Lee St theatre will present a new adaptation of the Christmas classic, ‘A Christmas Carol’ weekends Dec. 9-19.

Shawn Van Wallendael will learn the true meaning of Christmas in ‘A Christmas Carol” weekends at Lee St theatre.

Being Careful

A live performance during a pandemic, during a time of year when many people travel and would likely be around a lot of family and friends, made planning for a season of shows extremely challenging. No one could predict what November and December would hold as the Dance Theatre began preparing for the ballet this summer.

Putting protocols in place to keep the dancers safe, as well as their families and the audience, was the focus of a lot of time and energy. The dancers wear masks in class and rehearsal but Rebecca wanted to have a performance without masks, so the emotion and excitement of the dancers could enhance the story of the ballet.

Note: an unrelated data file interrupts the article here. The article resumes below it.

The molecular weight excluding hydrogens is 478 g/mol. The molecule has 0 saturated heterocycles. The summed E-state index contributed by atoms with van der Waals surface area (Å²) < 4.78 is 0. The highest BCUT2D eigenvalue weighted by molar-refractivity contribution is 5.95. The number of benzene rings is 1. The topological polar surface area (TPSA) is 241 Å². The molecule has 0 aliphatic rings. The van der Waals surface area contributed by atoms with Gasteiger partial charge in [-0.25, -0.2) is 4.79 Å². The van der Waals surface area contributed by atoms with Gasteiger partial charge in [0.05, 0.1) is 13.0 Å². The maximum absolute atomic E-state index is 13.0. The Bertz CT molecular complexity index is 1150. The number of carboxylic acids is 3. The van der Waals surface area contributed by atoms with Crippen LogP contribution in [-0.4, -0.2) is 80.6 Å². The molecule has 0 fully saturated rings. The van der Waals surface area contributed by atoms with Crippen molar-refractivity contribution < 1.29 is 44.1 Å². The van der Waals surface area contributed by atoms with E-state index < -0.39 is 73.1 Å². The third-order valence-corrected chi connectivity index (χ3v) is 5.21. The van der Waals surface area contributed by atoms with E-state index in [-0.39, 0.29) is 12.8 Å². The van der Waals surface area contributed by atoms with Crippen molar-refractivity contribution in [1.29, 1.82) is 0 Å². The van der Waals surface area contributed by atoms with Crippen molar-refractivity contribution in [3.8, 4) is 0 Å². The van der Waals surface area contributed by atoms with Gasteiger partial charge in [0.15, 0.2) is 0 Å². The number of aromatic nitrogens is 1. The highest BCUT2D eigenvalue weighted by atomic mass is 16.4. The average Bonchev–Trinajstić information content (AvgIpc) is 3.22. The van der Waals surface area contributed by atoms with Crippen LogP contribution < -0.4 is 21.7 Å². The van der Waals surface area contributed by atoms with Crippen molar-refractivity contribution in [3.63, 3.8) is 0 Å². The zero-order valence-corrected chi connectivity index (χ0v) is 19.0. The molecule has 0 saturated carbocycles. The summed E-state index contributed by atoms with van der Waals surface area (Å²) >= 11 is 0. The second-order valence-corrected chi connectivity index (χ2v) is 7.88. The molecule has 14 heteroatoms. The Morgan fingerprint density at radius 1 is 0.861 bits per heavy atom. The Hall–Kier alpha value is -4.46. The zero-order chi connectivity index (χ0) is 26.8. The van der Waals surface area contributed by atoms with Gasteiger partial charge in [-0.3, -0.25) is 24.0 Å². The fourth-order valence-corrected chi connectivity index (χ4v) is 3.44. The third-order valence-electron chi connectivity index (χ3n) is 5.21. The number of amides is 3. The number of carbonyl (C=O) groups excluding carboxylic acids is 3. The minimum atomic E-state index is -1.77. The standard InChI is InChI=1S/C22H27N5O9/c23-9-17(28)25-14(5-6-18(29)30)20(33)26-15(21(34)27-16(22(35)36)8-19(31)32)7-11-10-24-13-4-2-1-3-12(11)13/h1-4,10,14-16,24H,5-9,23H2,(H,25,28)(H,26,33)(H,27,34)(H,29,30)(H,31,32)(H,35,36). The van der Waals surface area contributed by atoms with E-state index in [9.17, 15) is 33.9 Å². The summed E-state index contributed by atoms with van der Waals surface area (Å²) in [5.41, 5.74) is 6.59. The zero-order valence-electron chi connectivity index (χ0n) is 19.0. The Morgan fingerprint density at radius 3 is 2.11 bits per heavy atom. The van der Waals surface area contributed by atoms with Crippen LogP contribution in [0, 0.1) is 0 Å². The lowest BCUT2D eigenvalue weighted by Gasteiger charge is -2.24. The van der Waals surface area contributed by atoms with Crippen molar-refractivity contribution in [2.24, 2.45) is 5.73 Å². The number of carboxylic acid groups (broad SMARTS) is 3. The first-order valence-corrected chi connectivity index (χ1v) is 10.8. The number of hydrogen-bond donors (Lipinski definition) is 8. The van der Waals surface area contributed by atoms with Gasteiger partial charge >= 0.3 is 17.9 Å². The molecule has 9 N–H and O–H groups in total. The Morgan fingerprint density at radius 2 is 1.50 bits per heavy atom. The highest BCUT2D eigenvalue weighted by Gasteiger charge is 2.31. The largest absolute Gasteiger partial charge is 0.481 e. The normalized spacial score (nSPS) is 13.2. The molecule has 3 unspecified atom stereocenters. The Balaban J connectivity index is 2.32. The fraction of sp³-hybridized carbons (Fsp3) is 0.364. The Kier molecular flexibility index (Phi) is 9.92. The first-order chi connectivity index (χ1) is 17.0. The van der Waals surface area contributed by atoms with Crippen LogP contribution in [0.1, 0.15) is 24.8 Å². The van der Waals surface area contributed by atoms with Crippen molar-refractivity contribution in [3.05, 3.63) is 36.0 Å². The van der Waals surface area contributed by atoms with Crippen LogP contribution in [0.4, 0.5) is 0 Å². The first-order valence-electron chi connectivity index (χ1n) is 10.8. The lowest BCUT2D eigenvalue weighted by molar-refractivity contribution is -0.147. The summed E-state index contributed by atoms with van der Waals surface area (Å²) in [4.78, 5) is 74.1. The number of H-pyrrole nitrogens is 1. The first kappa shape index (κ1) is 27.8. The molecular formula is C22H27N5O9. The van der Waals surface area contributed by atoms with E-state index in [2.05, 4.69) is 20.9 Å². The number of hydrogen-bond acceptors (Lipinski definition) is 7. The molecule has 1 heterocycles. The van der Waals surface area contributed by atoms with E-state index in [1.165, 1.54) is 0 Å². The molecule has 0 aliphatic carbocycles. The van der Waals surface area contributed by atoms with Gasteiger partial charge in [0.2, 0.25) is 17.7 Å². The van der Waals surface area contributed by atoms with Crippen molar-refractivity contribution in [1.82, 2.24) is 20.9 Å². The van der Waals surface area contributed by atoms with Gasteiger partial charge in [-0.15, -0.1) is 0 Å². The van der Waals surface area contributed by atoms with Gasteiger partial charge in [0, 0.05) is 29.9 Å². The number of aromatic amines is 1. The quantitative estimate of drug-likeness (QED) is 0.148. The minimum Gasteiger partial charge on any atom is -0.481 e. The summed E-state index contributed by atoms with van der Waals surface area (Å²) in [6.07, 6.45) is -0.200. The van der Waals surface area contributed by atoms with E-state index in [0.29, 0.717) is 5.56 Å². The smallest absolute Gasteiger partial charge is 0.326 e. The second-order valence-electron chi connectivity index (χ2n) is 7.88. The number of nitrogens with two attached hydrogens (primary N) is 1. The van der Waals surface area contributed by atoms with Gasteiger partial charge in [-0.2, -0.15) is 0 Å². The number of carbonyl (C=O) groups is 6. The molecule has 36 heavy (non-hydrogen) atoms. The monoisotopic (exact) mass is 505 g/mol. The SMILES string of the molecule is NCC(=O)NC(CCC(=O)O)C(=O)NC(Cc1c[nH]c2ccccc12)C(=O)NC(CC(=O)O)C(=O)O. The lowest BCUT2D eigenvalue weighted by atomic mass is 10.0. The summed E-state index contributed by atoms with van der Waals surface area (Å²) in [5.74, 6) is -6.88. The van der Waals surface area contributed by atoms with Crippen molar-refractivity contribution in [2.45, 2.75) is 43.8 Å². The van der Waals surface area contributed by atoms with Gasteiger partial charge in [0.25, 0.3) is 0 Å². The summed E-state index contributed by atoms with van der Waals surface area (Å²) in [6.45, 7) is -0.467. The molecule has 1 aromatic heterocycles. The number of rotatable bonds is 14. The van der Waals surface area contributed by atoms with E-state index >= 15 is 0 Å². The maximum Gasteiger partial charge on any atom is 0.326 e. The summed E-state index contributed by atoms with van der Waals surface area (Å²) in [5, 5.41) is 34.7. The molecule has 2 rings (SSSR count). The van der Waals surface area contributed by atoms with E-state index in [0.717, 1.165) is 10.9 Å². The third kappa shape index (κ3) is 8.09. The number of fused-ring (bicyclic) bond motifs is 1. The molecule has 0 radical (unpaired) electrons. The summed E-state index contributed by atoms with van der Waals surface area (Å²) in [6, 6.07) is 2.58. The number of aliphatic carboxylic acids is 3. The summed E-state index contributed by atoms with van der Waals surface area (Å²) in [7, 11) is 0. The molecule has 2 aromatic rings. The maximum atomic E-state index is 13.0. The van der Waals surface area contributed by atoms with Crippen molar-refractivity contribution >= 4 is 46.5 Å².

Their strategy to allow this included requiring all dancers to be tested 48 hours before performances, keeping dancers and crew masked backstage at all times, and only allowing the dancers to remove their masks for their time on stage. 

They also added an early weekend of shows in November, before families would travel for the Thanksgiving holiday, and then waited two weeks after the holiday for the next weekend of shows just in case anyone were to be exposed to illness during their holiday festivities.